Ahmed Atef (Tunisia, Cairo)
Amid great anticipation and fanfare from the “Brotherhood” represented by the “Ennahda” movement and their supporters inside and outside Tunisia, Tunisians began what they considered a “certain amendment” by registering their votes at 11,000 polling stations. A new constitution for the country was presented by Tunisian President Ghiz Ssai in conjunction with the celebration of the 65th anniversary of the Republic of Tunisia.
He called on the Tunisian people to “resolve this matter while they are free to vote” while voting in the constitutional referendum.
In view of the new articles and amendments included in the new draft constitution, of course, the first thing that attracts attention is the most important change, which is the clear approval of the presidential system, where the president has no security and no foreign affairs. In the text of the 2014 constitution, the powers were expanded to include the powers to appoint the government and judges and to determine the functions of the parliament. The president of the republic has the right to appoint the head of government and its other members. A proposal from the Prime Minister, the President has the power to dismiss them without the involvement of Parliament.
According to the new version of the constitution, which is subject to a referendum, the Tunisian president becomes the supreme commander of the armed forces, has the power to set the government’s general policy and decide its basic choices, and his legislative proposals have priority in parliamentary debates.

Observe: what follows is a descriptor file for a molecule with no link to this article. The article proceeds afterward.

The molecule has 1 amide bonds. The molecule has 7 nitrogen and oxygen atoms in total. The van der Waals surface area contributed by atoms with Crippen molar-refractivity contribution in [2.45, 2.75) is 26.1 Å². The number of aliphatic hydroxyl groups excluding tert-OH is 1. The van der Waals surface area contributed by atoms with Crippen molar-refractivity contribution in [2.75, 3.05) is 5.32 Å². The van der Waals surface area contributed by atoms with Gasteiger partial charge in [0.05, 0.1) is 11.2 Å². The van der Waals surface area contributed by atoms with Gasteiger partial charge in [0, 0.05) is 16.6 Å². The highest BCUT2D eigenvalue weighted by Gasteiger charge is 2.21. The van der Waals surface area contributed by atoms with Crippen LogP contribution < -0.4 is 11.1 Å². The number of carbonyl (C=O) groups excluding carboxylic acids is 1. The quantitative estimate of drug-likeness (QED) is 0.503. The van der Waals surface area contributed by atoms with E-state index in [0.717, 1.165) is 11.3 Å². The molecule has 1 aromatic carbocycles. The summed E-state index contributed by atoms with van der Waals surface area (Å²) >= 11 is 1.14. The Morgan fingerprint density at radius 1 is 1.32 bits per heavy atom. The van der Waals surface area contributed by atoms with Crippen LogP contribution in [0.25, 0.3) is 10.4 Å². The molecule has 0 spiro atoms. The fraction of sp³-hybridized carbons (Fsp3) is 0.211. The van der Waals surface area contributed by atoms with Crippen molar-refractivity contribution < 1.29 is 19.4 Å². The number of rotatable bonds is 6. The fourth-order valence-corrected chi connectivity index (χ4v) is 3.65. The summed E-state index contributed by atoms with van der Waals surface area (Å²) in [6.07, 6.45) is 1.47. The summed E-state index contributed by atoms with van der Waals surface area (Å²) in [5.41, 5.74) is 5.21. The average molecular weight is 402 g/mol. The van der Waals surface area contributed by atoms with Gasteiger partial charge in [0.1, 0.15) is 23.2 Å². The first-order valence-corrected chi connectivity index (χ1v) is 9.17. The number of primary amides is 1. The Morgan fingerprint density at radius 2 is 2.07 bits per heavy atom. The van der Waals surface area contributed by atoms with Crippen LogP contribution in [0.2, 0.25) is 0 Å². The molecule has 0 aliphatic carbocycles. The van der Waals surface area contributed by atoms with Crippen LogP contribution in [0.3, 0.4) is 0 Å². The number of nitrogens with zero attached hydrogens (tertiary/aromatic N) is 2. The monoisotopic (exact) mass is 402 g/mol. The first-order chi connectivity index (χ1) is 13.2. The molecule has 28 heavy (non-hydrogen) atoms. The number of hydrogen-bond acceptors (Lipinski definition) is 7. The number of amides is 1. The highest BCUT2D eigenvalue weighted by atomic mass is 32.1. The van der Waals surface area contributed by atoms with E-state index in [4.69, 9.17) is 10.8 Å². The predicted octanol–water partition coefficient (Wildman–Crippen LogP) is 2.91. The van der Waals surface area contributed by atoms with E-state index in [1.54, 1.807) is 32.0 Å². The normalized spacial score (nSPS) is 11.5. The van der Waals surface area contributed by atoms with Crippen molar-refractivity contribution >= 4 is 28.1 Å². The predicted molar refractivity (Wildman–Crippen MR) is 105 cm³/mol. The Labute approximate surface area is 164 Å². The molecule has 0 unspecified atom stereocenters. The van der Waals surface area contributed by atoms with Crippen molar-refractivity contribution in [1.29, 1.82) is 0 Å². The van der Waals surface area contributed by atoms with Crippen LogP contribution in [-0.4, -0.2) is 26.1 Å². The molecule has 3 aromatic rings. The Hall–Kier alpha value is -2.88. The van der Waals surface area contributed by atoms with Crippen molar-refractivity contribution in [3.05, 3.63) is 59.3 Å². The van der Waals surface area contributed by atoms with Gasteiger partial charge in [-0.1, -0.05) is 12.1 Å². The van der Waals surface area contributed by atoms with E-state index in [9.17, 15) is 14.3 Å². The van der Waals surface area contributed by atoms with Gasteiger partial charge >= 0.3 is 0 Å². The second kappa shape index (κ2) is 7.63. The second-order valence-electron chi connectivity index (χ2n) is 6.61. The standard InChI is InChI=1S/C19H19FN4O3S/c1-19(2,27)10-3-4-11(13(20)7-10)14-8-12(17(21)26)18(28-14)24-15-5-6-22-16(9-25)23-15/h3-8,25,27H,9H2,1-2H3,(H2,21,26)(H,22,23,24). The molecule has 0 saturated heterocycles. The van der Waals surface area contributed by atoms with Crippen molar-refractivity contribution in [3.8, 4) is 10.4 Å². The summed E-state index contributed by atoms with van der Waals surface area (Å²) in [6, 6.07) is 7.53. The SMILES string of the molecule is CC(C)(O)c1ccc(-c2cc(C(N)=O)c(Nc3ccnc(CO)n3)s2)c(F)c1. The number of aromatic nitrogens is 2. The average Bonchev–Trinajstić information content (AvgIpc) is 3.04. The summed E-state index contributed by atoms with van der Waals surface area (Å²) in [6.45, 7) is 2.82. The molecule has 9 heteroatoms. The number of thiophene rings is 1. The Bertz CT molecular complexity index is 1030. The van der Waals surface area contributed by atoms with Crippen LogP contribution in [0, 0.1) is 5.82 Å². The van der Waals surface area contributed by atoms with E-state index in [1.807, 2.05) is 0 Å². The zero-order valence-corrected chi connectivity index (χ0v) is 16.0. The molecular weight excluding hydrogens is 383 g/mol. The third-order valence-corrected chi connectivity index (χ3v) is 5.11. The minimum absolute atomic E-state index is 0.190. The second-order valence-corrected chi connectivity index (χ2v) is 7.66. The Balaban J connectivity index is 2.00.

Also, in the new constitution, the legislative function is divided between the “Council of People’s Representatives”, whose representatives are elected by direct suffrage for 5 years, and the “National Regional Council”, which includes representatives elected from each region, although its tasks are still undefined.
The President appoints judges after the Supreme Court submits their recommendations.
Experts point out that if the referendum is successful and the constitution is approved, the Tunisian president will be able to overcome the mistakes of the past constitution and establish a new constitutional mechanism in the country according to his wishes. The majority of people are making progress in fighting corruption and achieving comprehensive development, although the constitution will not be a “magic wand” to change the economic crisis in Tunisia. The rules governing the referendum state that a minimum level of participation is not required to ratify the new constitution, specifically to come into effect once the final results are published.
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